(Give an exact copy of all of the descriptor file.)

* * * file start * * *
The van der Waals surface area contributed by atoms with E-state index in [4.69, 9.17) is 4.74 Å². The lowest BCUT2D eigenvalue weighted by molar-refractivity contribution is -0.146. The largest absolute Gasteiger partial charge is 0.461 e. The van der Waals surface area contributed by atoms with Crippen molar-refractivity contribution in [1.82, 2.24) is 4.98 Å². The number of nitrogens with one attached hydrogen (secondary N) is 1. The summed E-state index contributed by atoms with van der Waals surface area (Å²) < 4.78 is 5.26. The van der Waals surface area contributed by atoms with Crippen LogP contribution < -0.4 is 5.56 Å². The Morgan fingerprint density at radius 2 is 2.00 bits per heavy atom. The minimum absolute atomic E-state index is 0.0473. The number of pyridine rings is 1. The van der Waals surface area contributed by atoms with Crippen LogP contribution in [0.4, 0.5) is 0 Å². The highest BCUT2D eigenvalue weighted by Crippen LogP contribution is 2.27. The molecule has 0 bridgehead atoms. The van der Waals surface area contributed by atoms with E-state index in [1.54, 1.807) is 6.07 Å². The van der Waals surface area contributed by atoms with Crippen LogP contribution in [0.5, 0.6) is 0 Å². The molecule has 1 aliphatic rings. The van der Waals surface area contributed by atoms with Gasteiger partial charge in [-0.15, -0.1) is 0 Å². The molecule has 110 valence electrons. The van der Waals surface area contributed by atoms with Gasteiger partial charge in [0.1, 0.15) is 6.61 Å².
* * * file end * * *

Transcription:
The van der Waals surface area contributed by atoms with E-state index in [4.69, 9.17) is 4.74 Å². The lowest BCUT2D eigenvalue weighted by molar-refractivity contribution is -0.146. The largest absolute Gasteiger partial charge is 0.461 e. The van der Waals surface area contributed by atoms with Crippen molar-refractivity contribution in [1.82, 2.24) is 4.98 Å². The number of nitrogens with one attached hydrogen (secondary N) is 1. The summed E-state index contributed by atoms with van der Waals surface area (Å²) < 4.78 is 5.26. The van der Waals surface area contributed by atoms with Crippen LogP contribution < -0.4 is 5.56 Å². The Morgan fingerprint density at radius 2 is 2.00 bits per heavy atom. The minimum absolute atomic E-state index is 0.0473. The number of pyridine rings is 1. The van der Waals surface area contributed by atoms with Crippen LogP contribution in [0.4, 0.5) is 0 Å². The highest BCUT2D eigenvalue weighted by Crippen LogP contribution is 2.27. The molecule has 0 bridgehead atoms. The van der Waals surface area contributed by atoms with E-state index in [1.54, 1.807) is 6.07 Å². The van der Waals surface area contributed by atoms with Crippen LogP contribution in [0.5, 0.6) is 0 Å². The molecule has 1 aliphatic rings. The van der Waals surface area contributed by atoms with Gasteiger partial charge in [-0.15, -0.1) is 0 Å². The molecule has 110 valence electrons. The van der Waals surface area contributed by atoms with Gasteiger partial charge in [0.1, 0.15) is 6.61 Å².